Putting a face to immigration with Inua Ellams

Inua Ellams, the poet, performer and playwright shares his witty and honest poems, whilst telling the story of his journey as an immigrant from Nigeria.

His recent show at the Cheltenham Literature Festival, An Evening with an Immigrant, Ellams explores the themes of immigration and identity, which is so important when often individual’s immigration stories are turned into mass statistics. Ellams successfully puts a face to immigration and humanising the topic which allows his audience to relate to his deeply personal story. In a world of Donald Trump and the looming ruling of Brexit, it’s so important to view the stories of immigrants as singular cases, rather than sensationalised facts.

Ellams began by telling us about his childhood, how he and his family lived in Nigeria until they were forced to leave due to threats upon their safety. His parents having different religions was a source of tension between their local community and after receiving death threats and instances of his father being followed home by armed men, the family sold their home and moved to the UK. Throughout his talk, Ellams painfully recounts the great uncertainty his family suffered for the next 15 or so years, whilst trying to apply for the right to live in the UK permanently.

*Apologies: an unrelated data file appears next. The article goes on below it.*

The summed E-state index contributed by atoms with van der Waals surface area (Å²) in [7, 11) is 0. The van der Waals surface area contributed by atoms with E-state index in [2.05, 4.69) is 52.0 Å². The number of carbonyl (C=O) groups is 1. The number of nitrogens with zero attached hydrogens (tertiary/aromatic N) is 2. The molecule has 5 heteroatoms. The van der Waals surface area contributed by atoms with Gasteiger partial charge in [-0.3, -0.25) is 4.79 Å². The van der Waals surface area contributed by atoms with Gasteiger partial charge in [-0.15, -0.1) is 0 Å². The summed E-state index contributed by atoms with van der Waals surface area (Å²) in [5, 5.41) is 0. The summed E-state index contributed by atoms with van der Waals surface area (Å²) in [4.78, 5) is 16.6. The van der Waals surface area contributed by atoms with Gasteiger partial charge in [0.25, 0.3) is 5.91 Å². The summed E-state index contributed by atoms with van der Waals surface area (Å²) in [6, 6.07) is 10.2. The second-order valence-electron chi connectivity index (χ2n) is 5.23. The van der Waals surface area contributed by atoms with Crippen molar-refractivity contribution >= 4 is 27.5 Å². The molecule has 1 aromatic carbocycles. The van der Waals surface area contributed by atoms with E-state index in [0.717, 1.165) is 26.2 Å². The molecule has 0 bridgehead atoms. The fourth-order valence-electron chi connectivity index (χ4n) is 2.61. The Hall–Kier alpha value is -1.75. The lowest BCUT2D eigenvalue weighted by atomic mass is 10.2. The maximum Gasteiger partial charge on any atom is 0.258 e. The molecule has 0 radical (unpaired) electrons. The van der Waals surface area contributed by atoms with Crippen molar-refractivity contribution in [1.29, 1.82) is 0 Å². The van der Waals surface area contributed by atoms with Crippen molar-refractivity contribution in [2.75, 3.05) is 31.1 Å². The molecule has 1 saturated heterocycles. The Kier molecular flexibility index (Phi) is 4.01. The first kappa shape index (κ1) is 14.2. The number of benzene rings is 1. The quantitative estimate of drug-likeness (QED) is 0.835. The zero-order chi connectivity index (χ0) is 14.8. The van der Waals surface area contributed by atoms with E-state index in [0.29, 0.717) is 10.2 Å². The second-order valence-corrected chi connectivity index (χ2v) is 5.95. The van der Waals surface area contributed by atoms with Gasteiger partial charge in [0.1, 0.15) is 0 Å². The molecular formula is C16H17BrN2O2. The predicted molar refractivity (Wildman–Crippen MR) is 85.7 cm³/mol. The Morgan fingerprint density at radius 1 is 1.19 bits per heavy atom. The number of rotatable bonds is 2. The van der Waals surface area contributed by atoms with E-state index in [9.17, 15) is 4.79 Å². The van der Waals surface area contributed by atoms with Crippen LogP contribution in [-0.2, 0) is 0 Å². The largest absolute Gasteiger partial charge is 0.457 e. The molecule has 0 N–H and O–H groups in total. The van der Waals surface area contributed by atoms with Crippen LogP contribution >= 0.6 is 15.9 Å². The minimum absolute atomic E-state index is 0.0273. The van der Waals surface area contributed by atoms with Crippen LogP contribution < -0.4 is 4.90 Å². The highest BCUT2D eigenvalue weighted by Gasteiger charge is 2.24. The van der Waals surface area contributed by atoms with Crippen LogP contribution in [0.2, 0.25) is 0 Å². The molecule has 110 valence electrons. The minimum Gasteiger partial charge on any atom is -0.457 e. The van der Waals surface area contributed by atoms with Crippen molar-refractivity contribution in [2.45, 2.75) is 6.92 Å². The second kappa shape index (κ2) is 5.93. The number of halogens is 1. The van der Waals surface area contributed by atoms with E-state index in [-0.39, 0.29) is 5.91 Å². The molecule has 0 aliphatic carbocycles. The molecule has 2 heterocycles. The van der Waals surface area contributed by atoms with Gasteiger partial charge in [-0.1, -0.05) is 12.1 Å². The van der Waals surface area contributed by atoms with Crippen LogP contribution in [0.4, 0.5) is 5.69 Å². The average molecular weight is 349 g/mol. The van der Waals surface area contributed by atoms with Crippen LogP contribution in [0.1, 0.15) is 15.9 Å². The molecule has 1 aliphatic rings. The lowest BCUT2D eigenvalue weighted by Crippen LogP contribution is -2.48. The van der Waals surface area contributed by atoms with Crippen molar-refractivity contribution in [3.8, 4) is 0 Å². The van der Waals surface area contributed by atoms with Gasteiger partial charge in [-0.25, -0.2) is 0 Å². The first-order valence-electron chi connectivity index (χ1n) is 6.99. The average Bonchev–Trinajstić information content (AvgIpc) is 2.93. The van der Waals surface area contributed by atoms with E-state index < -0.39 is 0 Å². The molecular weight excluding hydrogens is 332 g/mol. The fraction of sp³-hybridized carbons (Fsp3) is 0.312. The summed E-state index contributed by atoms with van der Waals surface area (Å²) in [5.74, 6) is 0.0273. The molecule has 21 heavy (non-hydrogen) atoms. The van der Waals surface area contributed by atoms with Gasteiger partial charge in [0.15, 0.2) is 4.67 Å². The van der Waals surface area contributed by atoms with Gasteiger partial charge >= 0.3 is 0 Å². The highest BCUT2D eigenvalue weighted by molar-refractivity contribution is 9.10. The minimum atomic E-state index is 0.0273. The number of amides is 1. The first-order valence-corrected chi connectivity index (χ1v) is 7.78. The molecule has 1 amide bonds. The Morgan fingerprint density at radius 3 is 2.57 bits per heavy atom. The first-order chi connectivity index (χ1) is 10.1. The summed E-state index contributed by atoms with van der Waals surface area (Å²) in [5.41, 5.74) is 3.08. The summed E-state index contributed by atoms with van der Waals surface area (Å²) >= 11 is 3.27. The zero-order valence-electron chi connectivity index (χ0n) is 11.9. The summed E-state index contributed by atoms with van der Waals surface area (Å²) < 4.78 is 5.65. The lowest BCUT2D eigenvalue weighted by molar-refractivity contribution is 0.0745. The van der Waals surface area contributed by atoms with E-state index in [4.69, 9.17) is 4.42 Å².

Ellams’ writing, he describes, was something he picked up in his teenage years, and then would travel all over London for poetry competitions. It appears that poetry saved Inua Ellams, it wasn’t long until he began earning money from his poetry and was able to have an escape from his fractured identity as a young man living in the UK. Years of seeking residence rights, resulted in the verdict of no, meaning that his family had to move once again. However, throughout all of this, Ellams is the perfect entertainer by interjecting with witty, funny and often crude poems about childhood, relationships and family. He writes about pulling pranks on other students as a young boy, and about his grandfather interrupting a festivity in Nigeria by cheekily climbing under the tables to get to the food.

Ellams greatest achievement in this talk was the sheer honesty and detail he puts into his poems, but also the stories he tells the audience. His poems are bursting of youth and that was translated into his presentation at the Literature Festival, a night filled with energy and excitement. The high point of this talk was, when near the end of the show Ellams recounted how, after much personal struggle to achieve the right to reside in the UK, he received an invitation to Buckingham Palace because of his growing success. This moment came with the sweetest release as the audience saw their protagonist achieve well deserved recognition for his work, all during the tense wait for another verdict on his families’ residence status.

When I contacted Inua Ellams he said this when I asked him to give advice for other young writers, “always be your weird self and protect your quirks and idiosyncrasies; this is what makes your voice different and new.” Ellams’ show, An Evening with an Immigrant, was a resounding success and moved many in the audience to great emotion. His work speaks volumes about his journey as an immigrant. At this time, when the media is so ready to point the finger, generalise and blame immigrants for certain aspects of society, it’s so important to remember the humanity involved in every story of immigration. In short, we all want somewhere safe to live, and like Inua Ellams, we all deserve a chance to succeed.